I believe that statistically they are pretty much identical when it comes to effectiveness against HCV.
There was one study I have seen which indicated the Pegasys remained at a more consistent level in the body between shots, whereas PegIntron spiked following injection and tapered off during the course of the week. If I recall correctly, the conclusion was that perhaps PegIntron should be used at lower dosage at a twice weekly injection in order to maintain a consistent level during the week. I believe that the explaination which was given for the difference between the two was the size of their molecular structure.
Perhaps this is why the Albuferon which is using Albumin instead of ethylene glycol to achieve the larger molecular structure which allows for less frequent injections per week during course of treatment. It seems that studies are showing that this method is demonstrating a similar effectiveness as Pegasys but requires fewer injections (half is the number which comes to mind).
It wasn't too hard to find these studies when I searched, so they should be easy to find if a person desires more information.
Thats pretty much it. Part of the reason for the increased effectiveness of Pehylated interferons (and, presumably, the albumen based products) is the peak levels of interferon (and it is these levels that largely determine the adverse side effects of any drug) are lower hence patients ability to tolerate the interferon administered in this manner is greater. Albuferon MAY turn out to be administereable 1 x month, which for many folk, would be a blessing.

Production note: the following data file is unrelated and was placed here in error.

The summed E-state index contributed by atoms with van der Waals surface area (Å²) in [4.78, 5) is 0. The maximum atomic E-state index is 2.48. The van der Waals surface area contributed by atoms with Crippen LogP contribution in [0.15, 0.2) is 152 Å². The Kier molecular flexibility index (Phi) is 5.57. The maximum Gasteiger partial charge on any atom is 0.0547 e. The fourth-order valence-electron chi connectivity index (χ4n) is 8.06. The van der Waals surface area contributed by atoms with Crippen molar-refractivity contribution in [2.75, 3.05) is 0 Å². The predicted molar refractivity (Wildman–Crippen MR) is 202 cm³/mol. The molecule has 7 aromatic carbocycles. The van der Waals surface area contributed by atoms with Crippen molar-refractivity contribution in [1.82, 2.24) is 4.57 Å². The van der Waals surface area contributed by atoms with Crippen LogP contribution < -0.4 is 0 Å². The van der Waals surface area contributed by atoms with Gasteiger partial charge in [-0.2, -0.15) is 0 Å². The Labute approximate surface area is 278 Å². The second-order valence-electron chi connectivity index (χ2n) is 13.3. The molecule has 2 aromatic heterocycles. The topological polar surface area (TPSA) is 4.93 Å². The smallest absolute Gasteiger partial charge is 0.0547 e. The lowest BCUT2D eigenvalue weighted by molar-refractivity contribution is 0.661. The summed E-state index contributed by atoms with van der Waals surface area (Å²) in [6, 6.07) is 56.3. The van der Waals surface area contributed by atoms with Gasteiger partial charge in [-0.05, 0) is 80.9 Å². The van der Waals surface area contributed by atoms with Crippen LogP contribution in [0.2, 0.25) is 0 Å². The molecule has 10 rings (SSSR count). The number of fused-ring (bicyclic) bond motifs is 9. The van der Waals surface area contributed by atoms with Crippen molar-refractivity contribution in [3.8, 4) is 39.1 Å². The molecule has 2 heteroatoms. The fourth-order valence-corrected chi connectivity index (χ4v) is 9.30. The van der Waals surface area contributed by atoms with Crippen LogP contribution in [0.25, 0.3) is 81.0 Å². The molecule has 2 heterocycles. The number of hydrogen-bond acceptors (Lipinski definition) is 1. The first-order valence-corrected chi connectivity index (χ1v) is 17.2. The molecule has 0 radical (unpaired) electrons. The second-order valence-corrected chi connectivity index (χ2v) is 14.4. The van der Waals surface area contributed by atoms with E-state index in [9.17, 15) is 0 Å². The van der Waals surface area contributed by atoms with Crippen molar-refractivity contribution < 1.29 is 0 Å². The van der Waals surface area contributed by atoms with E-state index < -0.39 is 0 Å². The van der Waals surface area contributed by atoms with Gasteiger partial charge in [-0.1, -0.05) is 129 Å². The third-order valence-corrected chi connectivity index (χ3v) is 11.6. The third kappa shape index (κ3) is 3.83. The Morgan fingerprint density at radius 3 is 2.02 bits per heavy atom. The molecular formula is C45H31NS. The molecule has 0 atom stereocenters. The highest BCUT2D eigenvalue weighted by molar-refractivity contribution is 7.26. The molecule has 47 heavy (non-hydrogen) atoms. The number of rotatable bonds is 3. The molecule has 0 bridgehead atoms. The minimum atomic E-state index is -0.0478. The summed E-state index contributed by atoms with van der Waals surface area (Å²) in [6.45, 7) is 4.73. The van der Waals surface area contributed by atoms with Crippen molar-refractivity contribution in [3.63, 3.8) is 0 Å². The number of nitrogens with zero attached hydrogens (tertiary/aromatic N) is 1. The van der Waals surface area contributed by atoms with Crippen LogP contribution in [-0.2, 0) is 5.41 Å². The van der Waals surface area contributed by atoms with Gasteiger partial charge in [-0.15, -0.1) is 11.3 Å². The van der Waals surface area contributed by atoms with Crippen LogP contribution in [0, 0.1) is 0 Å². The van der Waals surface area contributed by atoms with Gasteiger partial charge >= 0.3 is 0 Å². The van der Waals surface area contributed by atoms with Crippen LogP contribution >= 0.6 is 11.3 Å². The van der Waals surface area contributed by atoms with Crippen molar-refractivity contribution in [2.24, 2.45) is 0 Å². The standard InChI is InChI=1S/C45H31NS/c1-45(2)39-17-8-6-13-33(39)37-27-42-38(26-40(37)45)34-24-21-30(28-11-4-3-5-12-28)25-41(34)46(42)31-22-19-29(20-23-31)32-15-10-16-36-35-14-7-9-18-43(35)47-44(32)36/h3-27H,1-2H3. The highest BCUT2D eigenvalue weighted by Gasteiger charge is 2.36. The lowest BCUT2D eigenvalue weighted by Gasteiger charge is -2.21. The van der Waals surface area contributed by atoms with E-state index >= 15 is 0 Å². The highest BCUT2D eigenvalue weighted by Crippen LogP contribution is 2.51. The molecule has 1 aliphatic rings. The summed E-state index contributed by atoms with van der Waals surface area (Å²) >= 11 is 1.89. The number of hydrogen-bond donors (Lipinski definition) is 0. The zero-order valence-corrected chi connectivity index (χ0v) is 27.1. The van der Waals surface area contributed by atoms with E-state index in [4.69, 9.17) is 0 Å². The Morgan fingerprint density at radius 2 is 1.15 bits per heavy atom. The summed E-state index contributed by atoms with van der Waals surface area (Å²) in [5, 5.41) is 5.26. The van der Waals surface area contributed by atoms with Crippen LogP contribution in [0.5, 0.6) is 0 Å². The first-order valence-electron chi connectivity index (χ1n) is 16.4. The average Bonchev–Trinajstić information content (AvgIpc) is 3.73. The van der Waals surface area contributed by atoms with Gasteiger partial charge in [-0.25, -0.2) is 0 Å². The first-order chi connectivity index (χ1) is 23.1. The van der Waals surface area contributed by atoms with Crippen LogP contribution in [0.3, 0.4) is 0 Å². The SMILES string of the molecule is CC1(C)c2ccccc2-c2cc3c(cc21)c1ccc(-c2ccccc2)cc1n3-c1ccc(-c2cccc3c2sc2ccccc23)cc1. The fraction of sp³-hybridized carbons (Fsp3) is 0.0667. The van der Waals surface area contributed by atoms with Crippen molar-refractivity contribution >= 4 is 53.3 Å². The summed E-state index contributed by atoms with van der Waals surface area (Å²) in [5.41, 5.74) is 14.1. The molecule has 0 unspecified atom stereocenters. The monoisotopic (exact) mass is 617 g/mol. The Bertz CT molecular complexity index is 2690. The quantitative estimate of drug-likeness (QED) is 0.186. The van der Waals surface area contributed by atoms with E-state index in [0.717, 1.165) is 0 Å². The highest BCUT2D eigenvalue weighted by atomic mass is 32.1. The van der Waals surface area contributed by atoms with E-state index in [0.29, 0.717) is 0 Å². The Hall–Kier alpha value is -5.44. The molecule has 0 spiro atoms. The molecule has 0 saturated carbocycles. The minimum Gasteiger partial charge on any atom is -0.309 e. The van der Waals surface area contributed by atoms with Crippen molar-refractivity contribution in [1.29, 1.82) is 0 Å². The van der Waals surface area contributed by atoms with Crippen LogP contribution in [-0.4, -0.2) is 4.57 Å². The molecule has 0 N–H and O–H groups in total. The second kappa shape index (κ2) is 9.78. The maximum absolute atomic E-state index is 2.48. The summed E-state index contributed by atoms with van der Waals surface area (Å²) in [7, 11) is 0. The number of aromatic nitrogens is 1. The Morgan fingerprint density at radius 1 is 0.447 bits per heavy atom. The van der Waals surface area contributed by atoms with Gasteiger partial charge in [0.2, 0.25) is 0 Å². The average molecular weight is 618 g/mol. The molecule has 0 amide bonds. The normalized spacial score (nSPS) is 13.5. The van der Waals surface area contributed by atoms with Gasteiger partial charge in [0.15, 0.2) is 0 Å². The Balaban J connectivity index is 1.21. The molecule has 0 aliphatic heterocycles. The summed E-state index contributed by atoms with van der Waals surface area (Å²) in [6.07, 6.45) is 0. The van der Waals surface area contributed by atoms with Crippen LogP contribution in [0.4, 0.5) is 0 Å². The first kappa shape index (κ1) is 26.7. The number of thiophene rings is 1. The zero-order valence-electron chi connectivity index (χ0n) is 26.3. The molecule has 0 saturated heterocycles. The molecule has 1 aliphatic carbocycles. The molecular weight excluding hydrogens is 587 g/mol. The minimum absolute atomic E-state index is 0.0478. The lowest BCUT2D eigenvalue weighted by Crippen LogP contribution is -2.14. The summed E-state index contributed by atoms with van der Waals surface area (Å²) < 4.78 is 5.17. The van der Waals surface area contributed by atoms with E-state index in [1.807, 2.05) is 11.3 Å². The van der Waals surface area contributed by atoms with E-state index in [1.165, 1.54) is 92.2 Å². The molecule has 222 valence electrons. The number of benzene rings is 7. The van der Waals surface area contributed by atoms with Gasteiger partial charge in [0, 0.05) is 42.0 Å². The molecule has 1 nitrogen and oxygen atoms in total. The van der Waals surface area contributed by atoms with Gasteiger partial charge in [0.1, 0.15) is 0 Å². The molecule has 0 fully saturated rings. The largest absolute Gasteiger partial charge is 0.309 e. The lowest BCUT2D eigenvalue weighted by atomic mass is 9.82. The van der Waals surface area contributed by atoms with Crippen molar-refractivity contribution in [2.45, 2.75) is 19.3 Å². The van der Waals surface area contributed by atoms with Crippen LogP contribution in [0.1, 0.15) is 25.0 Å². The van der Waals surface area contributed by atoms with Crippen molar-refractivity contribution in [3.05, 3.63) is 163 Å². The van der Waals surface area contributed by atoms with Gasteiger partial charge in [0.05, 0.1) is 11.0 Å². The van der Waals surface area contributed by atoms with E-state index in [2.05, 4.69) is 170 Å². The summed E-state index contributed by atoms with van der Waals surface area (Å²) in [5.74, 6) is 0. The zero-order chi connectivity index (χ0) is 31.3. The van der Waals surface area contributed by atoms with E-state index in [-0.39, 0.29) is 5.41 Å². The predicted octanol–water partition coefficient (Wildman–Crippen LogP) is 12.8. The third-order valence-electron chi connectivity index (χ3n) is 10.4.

Interferon has a direct antiviral effect and it is probably this that results in the minor differences in effectiveness of the various different interferons, including the new "consensus" interferon; some may be slightly better for certain viral subtypes / genotypes, but aas stated there is no way to predict this from the currently available data BEFORE starting therapy. In any event, the differences are not, yet, dramatic.
Has anyone ask you yet if you truly meant "infergen" vs redipen? Redipens dispense everything from insulin to interferon. Infergen is a whole different animal, how can any of us here compare apples to oranges?
Google "infergen" and read the difference, it is severe.
As I understand it, Infergen is a brandname for the older tx version of non-pegylated interferon, whose patent is now wholly owned by a company looking to provide it as a viable alternative to Peg-IFN.
At any rate, since the question was asked with respect to HCV, I assumed, and perhaps incorrectly, that it was with respect to interferon rather than insulin and for Pegasys vs. PegIntron (which I have often heard refered to as redipen too). Perhaps my bad, which if so please disregard my previous post since it was addressed to a comparison of the two Peg-Ifn's now used in HCV SOC.
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